L-R Steve Gottlieb and Phyllis Holmen. ()
“The crisis is not averted. Quite the contrary,” said Steve Gottlieb, executive director of Atlanta Legal Aid. “We will see all summer about what happens the next year.”
The spending agreement Congress brokered retains $385 million for Legal Services Corp., the national organization that funds services for low income, disabled and senior citizens. That measure restores the current year’s funding at budgeted levels.
“Having said that, the budget the president proposed [for 2018] has no money in it for the Legal Services Corp,” Gottlieb said. That’s the source of 40 percent of Atlanta Legal Aid’s funding and more than half the funding for its statewide counterpart, Georgia Legal Services.
Phyllis Holmen, executive director of Georgia Legal Services, made the same point as Gottlieb. But she took a moment to celebrate a small victory.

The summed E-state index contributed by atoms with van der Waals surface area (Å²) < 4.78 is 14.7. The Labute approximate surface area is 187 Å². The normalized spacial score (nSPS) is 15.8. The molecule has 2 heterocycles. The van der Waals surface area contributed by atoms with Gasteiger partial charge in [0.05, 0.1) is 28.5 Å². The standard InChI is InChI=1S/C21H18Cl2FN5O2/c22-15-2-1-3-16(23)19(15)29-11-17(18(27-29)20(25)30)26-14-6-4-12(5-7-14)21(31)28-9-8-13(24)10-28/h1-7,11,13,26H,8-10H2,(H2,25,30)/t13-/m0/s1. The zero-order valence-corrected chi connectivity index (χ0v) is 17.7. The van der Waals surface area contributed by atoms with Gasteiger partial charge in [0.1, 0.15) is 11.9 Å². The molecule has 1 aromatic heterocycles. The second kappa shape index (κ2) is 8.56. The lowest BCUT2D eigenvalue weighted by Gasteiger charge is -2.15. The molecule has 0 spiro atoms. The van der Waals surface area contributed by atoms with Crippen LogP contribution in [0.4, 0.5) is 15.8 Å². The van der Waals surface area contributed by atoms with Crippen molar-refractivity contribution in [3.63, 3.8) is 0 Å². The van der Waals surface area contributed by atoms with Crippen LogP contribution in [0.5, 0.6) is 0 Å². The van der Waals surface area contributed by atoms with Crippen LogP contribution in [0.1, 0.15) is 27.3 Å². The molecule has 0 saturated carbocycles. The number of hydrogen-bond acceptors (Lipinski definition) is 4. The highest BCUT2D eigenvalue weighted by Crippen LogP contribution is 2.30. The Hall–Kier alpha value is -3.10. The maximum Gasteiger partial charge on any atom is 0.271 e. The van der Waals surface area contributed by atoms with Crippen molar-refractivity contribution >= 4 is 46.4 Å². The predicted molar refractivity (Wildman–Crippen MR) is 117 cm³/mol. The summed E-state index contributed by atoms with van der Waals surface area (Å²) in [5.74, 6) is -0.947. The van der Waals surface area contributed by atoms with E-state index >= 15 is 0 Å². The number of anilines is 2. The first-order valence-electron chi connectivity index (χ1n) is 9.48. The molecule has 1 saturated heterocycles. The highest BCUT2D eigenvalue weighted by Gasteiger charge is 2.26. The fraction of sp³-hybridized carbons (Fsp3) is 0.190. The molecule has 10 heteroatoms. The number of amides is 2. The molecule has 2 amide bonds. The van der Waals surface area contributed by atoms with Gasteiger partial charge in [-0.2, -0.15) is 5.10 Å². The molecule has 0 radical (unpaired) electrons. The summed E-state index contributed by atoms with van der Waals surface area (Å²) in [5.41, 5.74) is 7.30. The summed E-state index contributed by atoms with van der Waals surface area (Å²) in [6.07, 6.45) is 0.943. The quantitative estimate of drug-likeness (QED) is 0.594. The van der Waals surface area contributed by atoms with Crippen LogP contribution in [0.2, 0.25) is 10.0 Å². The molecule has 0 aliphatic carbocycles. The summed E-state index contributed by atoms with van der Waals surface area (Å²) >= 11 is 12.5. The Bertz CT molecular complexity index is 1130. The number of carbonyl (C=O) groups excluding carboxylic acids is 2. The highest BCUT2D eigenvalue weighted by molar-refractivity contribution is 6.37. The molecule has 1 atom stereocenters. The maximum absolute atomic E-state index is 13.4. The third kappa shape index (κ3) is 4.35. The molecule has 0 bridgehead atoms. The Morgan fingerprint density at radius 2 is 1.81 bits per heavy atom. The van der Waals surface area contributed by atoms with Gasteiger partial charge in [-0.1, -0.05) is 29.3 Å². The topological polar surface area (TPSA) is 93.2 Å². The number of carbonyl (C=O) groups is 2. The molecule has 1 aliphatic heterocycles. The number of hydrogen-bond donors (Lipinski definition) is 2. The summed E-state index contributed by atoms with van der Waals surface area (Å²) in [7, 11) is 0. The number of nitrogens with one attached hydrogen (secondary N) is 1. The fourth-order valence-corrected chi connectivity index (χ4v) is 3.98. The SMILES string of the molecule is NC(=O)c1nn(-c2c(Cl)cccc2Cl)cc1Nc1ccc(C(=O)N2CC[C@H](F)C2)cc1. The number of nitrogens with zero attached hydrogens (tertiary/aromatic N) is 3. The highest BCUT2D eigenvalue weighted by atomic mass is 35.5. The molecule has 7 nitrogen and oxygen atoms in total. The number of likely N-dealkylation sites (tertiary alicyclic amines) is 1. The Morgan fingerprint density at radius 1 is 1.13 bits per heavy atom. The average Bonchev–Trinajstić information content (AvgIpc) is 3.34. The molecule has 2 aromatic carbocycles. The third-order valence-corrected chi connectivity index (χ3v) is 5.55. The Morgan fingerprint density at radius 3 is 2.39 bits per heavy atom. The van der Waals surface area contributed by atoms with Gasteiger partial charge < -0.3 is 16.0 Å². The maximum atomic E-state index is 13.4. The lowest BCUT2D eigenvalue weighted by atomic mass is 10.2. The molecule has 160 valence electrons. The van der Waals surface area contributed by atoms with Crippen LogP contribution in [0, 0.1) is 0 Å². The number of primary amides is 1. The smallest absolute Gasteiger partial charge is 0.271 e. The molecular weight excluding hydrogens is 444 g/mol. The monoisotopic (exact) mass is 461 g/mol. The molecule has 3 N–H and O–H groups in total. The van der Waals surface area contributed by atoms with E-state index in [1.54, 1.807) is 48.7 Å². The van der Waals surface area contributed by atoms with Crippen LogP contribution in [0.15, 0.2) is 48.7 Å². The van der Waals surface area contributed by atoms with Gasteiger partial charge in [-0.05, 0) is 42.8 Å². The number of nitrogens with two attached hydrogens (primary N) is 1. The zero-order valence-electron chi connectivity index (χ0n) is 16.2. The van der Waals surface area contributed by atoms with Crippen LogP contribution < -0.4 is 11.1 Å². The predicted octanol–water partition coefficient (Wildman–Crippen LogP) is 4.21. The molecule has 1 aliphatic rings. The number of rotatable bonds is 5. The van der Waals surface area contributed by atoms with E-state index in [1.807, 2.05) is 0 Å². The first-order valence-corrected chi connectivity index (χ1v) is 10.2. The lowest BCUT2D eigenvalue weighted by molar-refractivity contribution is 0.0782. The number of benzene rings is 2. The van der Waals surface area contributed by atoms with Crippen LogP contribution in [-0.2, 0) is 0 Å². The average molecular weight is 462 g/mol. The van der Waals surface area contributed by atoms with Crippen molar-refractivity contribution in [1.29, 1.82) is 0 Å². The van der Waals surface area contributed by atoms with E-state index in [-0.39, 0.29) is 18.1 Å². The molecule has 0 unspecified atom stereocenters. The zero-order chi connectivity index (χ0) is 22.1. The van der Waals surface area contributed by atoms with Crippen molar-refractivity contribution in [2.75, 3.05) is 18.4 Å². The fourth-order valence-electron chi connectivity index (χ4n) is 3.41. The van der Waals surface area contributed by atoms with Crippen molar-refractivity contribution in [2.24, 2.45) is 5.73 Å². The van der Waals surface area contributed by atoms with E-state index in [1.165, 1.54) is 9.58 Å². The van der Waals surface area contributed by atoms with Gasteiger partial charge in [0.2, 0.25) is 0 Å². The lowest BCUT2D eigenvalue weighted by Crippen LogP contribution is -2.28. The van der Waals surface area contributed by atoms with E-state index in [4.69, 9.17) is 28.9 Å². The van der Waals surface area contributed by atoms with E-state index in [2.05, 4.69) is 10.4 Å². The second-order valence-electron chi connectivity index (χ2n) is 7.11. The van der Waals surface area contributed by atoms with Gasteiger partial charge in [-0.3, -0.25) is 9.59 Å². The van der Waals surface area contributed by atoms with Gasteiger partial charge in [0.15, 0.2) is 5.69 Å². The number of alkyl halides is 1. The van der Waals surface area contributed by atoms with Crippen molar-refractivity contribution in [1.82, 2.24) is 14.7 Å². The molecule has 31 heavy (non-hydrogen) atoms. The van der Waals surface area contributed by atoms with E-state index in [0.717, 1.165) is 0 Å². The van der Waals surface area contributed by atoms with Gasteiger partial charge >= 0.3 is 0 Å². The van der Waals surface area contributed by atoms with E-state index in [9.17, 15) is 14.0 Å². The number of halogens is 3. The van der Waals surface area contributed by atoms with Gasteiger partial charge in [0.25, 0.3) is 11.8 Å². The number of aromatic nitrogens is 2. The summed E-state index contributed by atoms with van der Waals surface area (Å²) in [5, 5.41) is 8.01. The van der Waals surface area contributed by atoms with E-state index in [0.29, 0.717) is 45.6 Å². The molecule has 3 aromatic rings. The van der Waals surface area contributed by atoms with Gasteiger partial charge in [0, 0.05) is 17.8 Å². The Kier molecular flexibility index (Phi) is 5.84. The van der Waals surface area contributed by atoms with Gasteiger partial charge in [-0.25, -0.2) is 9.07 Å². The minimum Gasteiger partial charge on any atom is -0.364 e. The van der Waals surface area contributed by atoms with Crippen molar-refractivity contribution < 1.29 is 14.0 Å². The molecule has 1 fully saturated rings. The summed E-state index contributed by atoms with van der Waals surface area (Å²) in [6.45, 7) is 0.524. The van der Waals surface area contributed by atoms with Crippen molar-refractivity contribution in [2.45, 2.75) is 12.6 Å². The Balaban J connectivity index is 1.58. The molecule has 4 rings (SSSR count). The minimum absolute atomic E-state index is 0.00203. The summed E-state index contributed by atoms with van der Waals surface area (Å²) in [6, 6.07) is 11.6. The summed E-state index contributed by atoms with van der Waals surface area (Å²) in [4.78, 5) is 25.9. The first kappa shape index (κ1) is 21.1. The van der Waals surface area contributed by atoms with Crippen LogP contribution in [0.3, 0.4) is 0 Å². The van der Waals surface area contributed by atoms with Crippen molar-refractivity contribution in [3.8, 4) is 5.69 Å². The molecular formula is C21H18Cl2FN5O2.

“This is certainly an outcome that we were afraid we would not get at all,” she said of the return of the current year’s funding. “One thing that really pleases me is the depth of support displayed.”
Holmen pointed to the power of hundreds of letters sent to Congress and federal budget writers by deans of law schools and heads of corporations.
“A lot of people and a lot of entities wrote letters,” she said.
Holmen and Gottlieb said they are pursuing other sources of funding while they wait to see what happens next in Washington.